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Donald Morrison, The Canadian Outlaw
A Tale of the Scottish Pioneers

"Man’s inhumanity to man makes countless thousands mourn."


Upwards of three years have passed since Donald Morrison, the Canadian outlaw, was imprisoned in St. Vincent de Paul Penitentiary for the slaying of “Jack” Warren, at Megantic, in 1888. That it was justifiable homicide, no unprejudiced person, conversant with the evidence adduced at the trial, will deny. And the almost universal sympathy expressed for the accused before and after said trial, will attest to the truth of our statement.

It was, therefore, not strange that a general feeling of disgust and indignation was experienced when it became known that the outlawed Scotchman had been sentenced to 18 years of penal servitude! And why? Simply because he had a sufficient regard for the “first law of Nature” to defend his life against the unscrupulous alien who had sworn to shoot him on sight!

In proportion, however, as Morrison’s troubles accumulated, popular sympathy also increased, until it became mooted that a monster petition be presented to the proper authorities for a commutation of the severe sentence imposed. But months passed, and good resolutions never matured. Fearful, therefore, lest Time, the healer of all wounds, should allay the sympathy so strongly entertained for Morrison — whom we deem a worthy object for judicial clemency — we offer this little volume to the public in the earnest hope that it may assist the laudable efforts of those who are endeavoring to secure the release of one of earth’s wronged. In a former “Life of Morrison,” a work as absurd as it is untruthful, an attempt was made to stigmatize the religious principles of the Highlanders. Had the authors of the book in question taken the pains to visit the cottages of the lowly, instead of the — perhaps more congenial — liquor resorce of a frontier town, they would have discovered beneath the homespun a religion as sincere as it is unostentatious, and as grand as it is simple; and we would have found it unnecessary to vindicate a temperate, God-fearing community. The wrongs which drove Donald Morrison to the verge of despair, the fruitless attempts to arrest him on suspicion of having turned his lost home; the worthless character of the late Warren; his tragic death; and subsequently, Morrison’s marvellous success in eluding the motley army of pursuers; and, finally, the outlaw’s betrayal and cowardly capture, are all introduced as central figures in the following tale. We sincerely disclaim any hostile motives in dealing with the persons accused of conniving at Donald’s ruin. We can only express our regret that they should have allowed themselves to be drawn into transactions which ended so disastrously for all concerned; and earnestly hope that the lesson taught will not soon be forgotten.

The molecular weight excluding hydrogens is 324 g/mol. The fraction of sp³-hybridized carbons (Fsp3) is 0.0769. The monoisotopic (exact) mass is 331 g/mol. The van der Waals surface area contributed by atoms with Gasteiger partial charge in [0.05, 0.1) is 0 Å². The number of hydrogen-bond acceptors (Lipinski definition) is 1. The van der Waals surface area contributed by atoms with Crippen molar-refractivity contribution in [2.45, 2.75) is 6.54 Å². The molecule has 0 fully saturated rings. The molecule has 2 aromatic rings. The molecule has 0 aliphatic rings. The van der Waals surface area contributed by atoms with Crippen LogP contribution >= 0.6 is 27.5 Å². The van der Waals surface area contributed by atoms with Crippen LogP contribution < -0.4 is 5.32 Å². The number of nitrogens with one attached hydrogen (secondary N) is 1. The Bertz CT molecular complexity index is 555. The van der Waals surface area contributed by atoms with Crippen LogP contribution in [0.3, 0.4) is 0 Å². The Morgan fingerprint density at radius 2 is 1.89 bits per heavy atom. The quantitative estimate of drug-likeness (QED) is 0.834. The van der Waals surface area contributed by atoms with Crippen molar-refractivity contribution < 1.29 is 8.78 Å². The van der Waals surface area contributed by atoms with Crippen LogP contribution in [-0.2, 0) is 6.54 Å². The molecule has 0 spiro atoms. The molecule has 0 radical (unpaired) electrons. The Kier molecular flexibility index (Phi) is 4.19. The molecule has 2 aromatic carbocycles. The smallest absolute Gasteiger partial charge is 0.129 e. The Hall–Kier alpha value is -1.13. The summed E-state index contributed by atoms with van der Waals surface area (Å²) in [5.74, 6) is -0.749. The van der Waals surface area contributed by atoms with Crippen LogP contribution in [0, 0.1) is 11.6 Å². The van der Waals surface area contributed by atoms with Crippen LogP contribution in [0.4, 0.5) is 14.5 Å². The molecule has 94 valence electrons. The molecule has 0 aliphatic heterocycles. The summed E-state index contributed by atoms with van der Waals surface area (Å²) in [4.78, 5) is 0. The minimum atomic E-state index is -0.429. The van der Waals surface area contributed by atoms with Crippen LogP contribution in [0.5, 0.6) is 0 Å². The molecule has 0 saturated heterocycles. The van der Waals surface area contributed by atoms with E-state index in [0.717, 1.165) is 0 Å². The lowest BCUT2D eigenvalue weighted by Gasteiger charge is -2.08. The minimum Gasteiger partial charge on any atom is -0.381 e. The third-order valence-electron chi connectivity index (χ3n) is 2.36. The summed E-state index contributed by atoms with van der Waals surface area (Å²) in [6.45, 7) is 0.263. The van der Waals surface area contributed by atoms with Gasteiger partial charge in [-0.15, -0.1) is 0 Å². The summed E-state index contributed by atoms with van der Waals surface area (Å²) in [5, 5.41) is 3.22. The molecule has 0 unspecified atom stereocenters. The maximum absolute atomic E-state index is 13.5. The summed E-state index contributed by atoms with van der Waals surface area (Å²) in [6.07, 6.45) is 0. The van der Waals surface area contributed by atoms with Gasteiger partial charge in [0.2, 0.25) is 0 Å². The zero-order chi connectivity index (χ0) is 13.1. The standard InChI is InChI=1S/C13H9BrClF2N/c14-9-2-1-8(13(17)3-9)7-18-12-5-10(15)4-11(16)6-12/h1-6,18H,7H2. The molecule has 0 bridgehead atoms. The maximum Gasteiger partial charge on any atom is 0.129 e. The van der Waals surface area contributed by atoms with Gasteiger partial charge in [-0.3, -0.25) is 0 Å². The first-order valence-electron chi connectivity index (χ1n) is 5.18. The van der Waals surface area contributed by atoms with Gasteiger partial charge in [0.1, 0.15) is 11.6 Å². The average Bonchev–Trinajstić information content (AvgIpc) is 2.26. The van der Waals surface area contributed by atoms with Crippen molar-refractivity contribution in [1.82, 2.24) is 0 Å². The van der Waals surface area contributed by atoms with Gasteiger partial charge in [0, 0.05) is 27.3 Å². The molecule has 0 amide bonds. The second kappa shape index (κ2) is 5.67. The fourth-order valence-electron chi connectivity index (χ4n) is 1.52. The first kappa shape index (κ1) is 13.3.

The orthography of the Gaelic words in the present work may be defective from a literary standpoint, as I have followed the style of the late Josh Billings, rather than the correct one. Complaints had been made previous to Morrison’s capture regarding the assistance afforded him during his wanderings in the Compton wilds. The complaints emanated from thwarted speculators, who, while thirsting for the coveted “reward,” still lacked the courage to brave the Scottish youth in his native haunts. From the same source also emanated the story of Morrison’s ferocious and bloodthirsty instincts! a calumny as false and malicious as it was unmerited. The rabid faultfinders could little realise the nature of the hospitality so characteristic of the Highlanders---a hospitality that could turn no one whose needs were urgent from the door. Much less could their mercenary natures understand how the poor Scottish farmer could resist the power of the reward so temptingly displayed. “Come, Scotty, reveal Donald’s whereabouts, and receive 3,000 mighty dollars!” God forbid! Aye, all honor to the people whom no threats could intimidate, or bribes corrupt! We commend this humble effort to the stream of public opinion, and while craving indulgence for our own imperfections, we bespeak the sympathy of all lovers of justice and humanity for the bereft maiden weeping in her loneliness, and for the ill-fated Donald Morrison, who is buried with the cherished hopes of years in the rayless gloom of St. Vincent de Paul Penitentiary.

The Author

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